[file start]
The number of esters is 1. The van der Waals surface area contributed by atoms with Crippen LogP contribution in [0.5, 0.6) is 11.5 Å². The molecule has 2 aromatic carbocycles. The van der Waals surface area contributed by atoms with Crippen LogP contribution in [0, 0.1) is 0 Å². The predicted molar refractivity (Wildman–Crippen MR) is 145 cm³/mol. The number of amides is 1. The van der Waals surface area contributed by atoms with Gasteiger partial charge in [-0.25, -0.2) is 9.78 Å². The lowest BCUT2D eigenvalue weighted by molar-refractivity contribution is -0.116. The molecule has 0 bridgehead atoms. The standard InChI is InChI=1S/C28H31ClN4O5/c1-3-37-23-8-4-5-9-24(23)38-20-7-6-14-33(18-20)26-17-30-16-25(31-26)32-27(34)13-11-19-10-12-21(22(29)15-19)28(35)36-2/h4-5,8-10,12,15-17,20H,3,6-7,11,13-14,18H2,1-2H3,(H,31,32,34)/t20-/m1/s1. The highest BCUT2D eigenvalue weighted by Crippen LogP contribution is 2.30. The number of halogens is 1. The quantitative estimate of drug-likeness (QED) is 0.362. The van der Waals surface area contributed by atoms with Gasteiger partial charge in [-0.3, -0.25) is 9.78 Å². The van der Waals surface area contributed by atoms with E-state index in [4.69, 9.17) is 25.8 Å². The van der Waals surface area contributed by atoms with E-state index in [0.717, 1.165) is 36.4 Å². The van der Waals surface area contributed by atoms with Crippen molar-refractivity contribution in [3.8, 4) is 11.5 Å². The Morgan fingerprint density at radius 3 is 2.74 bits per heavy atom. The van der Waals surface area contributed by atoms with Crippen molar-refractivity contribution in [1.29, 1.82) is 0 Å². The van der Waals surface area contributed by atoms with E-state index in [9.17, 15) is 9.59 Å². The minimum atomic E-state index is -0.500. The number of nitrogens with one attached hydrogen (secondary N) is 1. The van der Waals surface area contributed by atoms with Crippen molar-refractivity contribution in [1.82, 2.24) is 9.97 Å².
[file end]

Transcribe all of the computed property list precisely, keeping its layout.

The number of esters is 1. The van der Waals surface area contributed by atoms with Crippen LogP contribution in [0.5, 0.6) is 11.5 Å². The molecule has 2 aromatic carbocycles. The van der Waals surface area contributed by atoms with Crippen LogP contribution in [0, 0.1) is 0 Å². The predicted molar refractivity (Wildman–Crippen MR) is 145 cm³/mol. The number of amides is 1. The van der Waals surface area contributed by atoms with Gasteiger partial charge in [-0.25, -0.2) is 9.78 Å². The lowest BCUT2D eigenvalue weighted by molar-refractivity contribution is -0.116. The molecule has 0 bridgehead atoms. The standard InChI is InChI=1S/C28H31ClN4O5/c1-3-37-23-8-4-5-9-24(23)38-20-7-6-14-33(18-20)26-17-30-16-25(31-26)32-27(34)13-11-19-10-12-21(22(29)15-19)28(35)36-2/h4-5,8-10,12,15-17,20H,3,6-7,11,13-14,18H2,1-2H3,(H,31,32,34)/t20-/m1/s1. The highest BCUT2D eigenvalue weighted by Crippen LogP contribution is 2.30. The number of halogens is 1. The quantitative estimate of drug-likeness (QED) is 0.362. The van der Waals surface area contributed by atoms with Gasteiger partial charge in [-0.3, -0.25) is 9.78 Å². The van der Waals surface area contributed by atoms with E-state index in [4.69, 9.17) is 25.8 Å². The van der Waals surface area contributed by atoms with E-state index in [0.717, 1.165) is 36.4 Å². The van der Waals surface area contributed by atoms with Crippen molar-refractivity contribution in [3.8, 4) is 11.5 Å². The Morgan fingerprint density at radius 3 is 2.74 bits per heavy atom. The van der Waals surface area contributed by atoms with Crippen molar-refractivity contribution in [1.29, 1.82) is 0 Å². The van der Waals surface area contributed by atoms with E-state index in [9.17, 15) is 9.59 Å². The minimum atomic E-state index is -0.500. The number of nitrogens with one attached hydrogen (secondary N) is 1. The van der Waals surface area contributed by atoms with Crippen molar-refractivity contribution in [1.82, 2.24) is 9.97 Å².